Lowery: Caden Clark
With an expiration date on his New York stay within the Red Bull global soccer network, we need to enjoy Clark’s penchant for through balls and his aggressive on-ball pressure while we can.
While Atlanta United have fallen below their standard, the club’s outside backs have been strong performers in 2021. Two weeks ago, I included Brooks Lennon on my MLS All-Star underlying stats XI and now it’s George Bello’s turn to receive some credit.
Despite missing a few weeks while helping the US men’s national team win the 2021 Gold Cup, Bello has put up some impressive MLS numbers this season. He’s 39th league-wide in successful dribbles (18) and fourth among fullbacks and wingbacks in successful dribbles per 90 minutes. Bello still has room to improve his forward passing and his 1-on-1 defensive ability – he defended relatively well against Mexico’s Jesus “Tecatito” Corona in Sunday’s Gold Cup Final – but his dribbling has helped Atlanta break down opposing defenses.
This clip from the Five Stripes’ 0-0 draw with the Red Bulls back in June is Bello at his best: driving forward, drawing defenders and laying the ball off to a teammate.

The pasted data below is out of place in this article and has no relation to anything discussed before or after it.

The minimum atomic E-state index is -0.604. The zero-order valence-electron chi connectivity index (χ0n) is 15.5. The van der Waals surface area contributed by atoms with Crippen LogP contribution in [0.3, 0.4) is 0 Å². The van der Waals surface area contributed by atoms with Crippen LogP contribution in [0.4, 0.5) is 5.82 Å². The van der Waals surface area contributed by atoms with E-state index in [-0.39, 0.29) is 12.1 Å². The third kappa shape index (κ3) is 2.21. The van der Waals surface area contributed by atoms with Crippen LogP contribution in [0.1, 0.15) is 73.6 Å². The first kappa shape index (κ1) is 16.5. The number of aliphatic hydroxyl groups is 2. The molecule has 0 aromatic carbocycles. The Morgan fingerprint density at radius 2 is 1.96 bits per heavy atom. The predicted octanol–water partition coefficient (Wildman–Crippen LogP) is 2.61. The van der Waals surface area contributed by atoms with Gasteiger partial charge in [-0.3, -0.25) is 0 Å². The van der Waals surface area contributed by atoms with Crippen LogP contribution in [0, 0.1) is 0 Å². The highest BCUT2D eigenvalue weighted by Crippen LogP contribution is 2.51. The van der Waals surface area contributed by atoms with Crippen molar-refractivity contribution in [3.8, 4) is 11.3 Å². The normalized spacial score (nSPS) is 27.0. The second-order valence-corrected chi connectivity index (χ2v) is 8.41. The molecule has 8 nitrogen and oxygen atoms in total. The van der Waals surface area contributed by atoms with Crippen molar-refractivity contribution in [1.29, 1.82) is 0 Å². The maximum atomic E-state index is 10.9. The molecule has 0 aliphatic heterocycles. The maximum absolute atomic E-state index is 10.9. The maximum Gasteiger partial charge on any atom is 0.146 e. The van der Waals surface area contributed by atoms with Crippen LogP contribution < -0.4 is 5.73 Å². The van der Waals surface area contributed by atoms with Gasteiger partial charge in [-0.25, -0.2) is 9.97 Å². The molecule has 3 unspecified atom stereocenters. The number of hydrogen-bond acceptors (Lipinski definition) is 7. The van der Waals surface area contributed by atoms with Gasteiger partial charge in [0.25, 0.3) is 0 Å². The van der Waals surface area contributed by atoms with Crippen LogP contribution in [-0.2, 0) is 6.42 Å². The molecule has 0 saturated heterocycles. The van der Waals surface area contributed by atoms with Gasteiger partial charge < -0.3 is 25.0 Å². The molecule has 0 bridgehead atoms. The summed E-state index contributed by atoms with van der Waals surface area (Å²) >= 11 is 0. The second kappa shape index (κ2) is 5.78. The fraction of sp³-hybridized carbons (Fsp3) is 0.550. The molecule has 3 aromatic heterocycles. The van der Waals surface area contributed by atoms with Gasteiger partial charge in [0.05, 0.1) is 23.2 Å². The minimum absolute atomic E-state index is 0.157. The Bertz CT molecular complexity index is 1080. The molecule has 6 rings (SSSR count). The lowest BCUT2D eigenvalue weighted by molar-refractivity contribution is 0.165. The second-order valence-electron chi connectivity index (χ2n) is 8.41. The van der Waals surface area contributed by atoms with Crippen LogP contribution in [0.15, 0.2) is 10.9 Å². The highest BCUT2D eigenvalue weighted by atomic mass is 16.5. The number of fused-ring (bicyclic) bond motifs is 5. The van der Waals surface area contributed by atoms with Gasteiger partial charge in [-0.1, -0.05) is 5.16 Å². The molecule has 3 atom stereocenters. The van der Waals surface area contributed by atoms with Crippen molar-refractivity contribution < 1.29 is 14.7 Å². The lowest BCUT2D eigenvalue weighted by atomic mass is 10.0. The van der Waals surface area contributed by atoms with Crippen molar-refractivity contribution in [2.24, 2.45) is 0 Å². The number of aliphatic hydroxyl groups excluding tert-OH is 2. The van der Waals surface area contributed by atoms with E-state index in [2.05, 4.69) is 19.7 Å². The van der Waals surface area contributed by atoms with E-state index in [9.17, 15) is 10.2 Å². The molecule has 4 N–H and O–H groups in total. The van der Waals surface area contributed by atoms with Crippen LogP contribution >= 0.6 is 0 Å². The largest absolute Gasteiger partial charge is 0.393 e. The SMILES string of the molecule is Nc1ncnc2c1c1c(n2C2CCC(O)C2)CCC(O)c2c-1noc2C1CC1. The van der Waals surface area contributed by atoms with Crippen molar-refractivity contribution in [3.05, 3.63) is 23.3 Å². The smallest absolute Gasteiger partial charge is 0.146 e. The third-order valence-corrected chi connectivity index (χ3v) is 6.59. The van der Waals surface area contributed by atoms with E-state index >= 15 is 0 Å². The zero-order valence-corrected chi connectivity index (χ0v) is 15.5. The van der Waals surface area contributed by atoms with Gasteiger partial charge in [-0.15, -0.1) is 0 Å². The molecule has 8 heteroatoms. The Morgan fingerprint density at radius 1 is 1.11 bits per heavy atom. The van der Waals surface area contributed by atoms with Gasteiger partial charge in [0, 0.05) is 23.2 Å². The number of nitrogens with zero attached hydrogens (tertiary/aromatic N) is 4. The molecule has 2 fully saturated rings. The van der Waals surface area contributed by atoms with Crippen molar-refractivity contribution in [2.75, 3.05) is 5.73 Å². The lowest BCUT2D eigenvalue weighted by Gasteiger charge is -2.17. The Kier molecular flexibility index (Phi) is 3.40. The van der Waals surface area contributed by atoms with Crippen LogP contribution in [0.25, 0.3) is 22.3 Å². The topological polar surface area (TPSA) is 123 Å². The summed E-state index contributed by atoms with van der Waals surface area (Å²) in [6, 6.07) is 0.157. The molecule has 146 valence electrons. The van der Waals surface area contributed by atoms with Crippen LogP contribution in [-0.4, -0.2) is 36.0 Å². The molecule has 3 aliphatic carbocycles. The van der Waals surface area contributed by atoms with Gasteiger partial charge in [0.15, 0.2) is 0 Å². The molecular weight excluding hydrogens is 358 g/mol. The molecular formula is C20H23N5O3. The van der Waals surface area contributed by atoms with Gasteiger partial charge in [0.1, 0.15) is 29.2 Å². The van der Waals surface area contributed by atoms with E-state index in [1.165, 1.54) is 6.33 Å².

Lowery: George Bello
As he returns to Atlanta and slots back into the starting lineup, be sure to watch Bello when he gets on the ball.
Since becoming Gerhard Struber’s starting left back at the end of May, John Tolkin has put up some of the best underlying numbers of any fullback in MLS.
Statistically, Tolkin is in the 82nd percentile in terms of shot assists per 90 minutes among all players in MLS and is in the 88th percentile among fullbacks and wingbacks in the same metric. When the Red Bulls are in possession, Tolkin helps out with his team’s chance creation. He’s dangerous on the overlap and can hit a strong ball into the box with his left foot, as you can see in this clip from the RBNY’s 1-1 draw with Toronto FC:
Lowery: John Tolkin
Tolkin isn’t just a valuable piece of RBNY’s possession setup: he’s important to their defensive work as well.
Like his teenage teammate Clark, Tolkin is an excellent presser. According to the numbers, there isn’t a single outside defender in MLS who is better at winning the ball after pressing than Tolkin. The 19-year-old has the highest pressing efficiency among fullbacks and wingbacks in MLS with at least 100 pressures, forcing a turnover within five seconds of stepping to the ball 62.4% of the time. Zooming out a bit, Tolkin is also in the 92nd percentile in terms of pressing efficiency in the entire league.
A lockdown defender who can also contribute in the attack? Sign me up.